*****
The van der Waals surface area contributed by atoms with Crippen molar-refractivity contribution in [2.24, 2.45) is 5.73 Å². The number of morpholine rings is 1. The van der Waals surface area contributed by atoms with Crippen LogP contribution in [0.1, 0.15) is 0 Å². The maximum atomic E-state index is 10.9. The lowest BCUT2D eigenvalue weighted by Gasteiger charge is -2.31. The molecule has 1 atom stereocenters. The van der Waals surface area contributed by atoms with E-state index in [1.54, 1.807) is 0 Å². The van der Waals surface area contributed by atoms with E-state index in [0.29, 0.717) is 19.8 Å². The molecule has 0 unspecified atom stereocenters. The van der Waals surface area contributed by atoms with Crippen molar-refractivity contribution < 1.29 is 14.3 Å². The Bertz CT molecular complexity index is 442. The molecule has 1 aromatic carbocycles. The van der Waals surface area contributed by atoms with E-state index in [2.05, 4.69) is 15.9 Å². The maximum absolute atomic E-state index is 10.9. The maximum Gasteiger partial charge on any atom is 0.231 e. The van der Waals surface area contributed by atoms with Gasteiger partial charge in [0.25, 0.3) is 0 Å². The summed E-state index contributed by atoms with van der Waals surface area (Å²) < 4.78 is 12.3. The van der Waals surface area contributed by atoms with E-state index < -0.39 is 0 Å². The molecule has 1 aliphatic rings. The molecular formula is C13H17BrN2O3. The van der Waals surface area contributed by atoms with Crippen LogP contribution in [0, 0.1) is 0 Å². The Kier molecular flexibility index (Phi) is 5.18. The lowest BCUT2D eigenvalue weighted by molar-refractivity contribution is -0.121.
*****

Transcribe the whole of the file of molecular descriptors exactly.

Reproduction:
The van der Waals surface area contributed by atoms with Crippen molar-refractivity contribution in [2.24, 2.45) is 5.73 Å². The number of morpholine rings is 1. The van der Waals surface area contributed by atoms with Crippen LogP contribution in [0.1, 0.15) is 0 Å². The maximum atomic E-state index is 10.9. The lowest BCUT2D eigenvalue weighted by Gasteiger charge is -2.31. The molecule has 1 atom stereocenters. The van der Waals surface area contributed by atoms with E-state index in [1.54, 1.807) is 0 Å². The van der Waals surface area contributed by atoms with E-state index in [0.29, 0.717) is 19.8 Å². The molecule has 0 unspecified atom stereocenters. The van der Waals surface area contributed by atoms with Crippen molar-refractivity contribution < 1.29 is 14.3 Å². The Bertz CT molecular complexity index is 442. The molecule has 1 aromatic carbocycles. The van der Waals surface area contributed by atoms with E-state index in [2.05, 4.69) is 15.9 Å². The maximum absolute atomic E-state index is 10.9. The maximum Gasteiger partial charge on any atom is 0.231 e. The van der Waals surface area contributed by atoms with Gasteiger partial charge in [0.25, 0.3) is 0 Å². The summed E-state index contributed by atoms with van der Waals surface area (Å²) < 4.78 is 12.3. The van der Waals surface area contributed by atoms with E-state index < -0.39 is 0 Å². The molecule has 1 aliphatic rings. The molecular formula is C13H17BrN2O3. The van der Waals surface area contributed by atoms with Crippen LogP contribution in [0, 0.1) is 0 Å². The Kier molecular flexibility index (Phi) is 5.18. The lowest BCUT2D eigenvalue weighted by molar-refractivity contribution is -0.121.